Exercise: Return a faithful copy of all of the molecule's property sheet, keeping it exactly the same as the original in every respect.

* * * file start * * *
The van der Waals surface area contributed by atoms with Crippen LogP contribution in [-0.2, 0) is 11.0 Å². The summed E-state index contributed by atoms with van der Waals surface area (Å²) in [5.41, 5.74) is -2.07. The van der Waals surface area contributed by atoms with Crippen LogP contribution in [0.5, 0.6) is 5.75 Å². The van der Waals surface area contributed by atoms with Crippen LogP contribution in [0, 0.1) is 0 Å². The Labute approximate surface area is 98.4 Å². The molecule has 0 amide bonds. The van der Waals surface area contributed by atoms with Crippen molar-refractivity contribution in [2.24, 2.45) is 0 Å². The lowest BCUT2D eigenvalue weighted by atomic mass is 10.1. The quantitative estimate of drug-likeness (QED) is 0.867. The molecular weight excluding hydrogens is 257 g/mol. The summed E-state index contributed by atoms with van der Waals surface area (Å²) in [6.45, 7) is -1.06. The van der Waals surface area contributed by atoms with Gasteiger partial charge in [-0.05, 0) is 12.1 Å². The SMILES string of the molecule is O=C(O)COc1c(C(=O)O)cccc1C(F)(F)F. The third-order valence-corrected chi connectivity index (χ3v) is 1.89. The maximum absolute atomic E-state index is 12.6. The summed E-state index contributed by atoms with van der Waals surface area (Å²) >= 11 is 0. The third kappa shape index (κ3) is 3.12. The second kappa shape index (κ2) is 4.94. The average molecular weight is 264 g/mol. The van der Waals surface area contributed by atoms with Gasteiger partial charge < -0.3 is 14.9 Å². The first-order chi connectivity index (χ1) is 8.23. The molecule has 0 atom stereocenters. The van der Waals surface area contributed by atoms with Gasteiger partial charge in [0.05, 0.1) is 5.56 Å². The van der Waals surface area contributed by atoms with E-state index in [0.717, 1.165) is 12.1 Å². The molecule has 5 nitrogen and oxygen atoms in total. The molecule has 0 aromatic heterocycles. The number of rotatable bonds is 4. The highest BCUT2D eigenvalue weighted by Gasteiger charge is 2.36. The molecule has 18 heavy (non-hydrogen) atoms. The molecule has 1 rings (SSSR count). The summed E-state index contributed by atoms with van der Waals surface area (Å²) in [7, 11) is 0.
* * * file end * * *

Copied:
The van der Waals surface area contributed by atoms with Crippen LogP contribution in [-0.2, 0) is 11.0 Å². The summed E-state index contributed by atoms with van der Waals surface area (Å²) in [5.41, 5.74) is -2.07. The van der Waals surface area contributed by atoms with Crippen LogP contribution in [0.5, 0.6) is 5.75 Å². The van der Waals surface area contributed by atoms with Crippen LogP contribution in [0, 0.1) is 0 Å². The Labute approximate surface area is 98.4 Å². The molecule has 0 amide bonds. The van der Waals surface area contributed by atoms with Crippen molar-refractivity contribution in [2.24, 2.45) is 0 Å². The lowest BCUT2D eigenvalue weighted by atomic mass is 10.1. The quantitative estimate of drug-likeness (QED) is 0.867. The molecular weight excluding hydrogens is 257 g/mol. The summed E-state index contributed by atoms with van der Waals surface area (Å²) in [6.45, 7) is -1.06. The van der Waals surface area contributed by atoms with Gasteiger partial charge in [-0.05, 0) is 12.1 Å². The SMILES string of the molecule is O=C(O)COc1c(C(=O)O)cccc1C(F)(F)F. The third-order valence-corrected chi connectivity index (χ3v) is 1.89. The maximum absolute atomic E-state index is 12.6. The summed E-state index contributed by atoms with van der Waals surface area (Å²) >= 11 is 0. The third kappa shape index (κ3) is 3.12. The second kappa shape index (κ2) is 4.94. The average molecular weight is 264 g/mol. The van der Waals surface area contributed by atoms with Gasteiger partial charge < -0.3 is 14.9 Å². The first-order chi connectivity index (χ1) is 8.23. The molecule has 0 atom stereocenters. The van der Waals surface area contributed by atoms with Gasteiger partial charge in [0.05, 0.1) is 5.56 Å². The van der Waals surface area contributed by atoms with E-state index in [0.717, 1.165) is 12.1 Å². The molecule has 5 nitrogen and oxygen atoms in total. The molecule has 0 aromatic heterocycles. The number of rotatable bonds is 4. The highest BCUT2D eigenvalue weighted by Gasteiger charge is 2.36. The molecule has 18 heavy (non-hydrogen) atoms. The molecule has 1 rings (SSSR count). The summed E-state index contributed by atoms with van der Waals surface area (Å²) in [7, 11) is 0.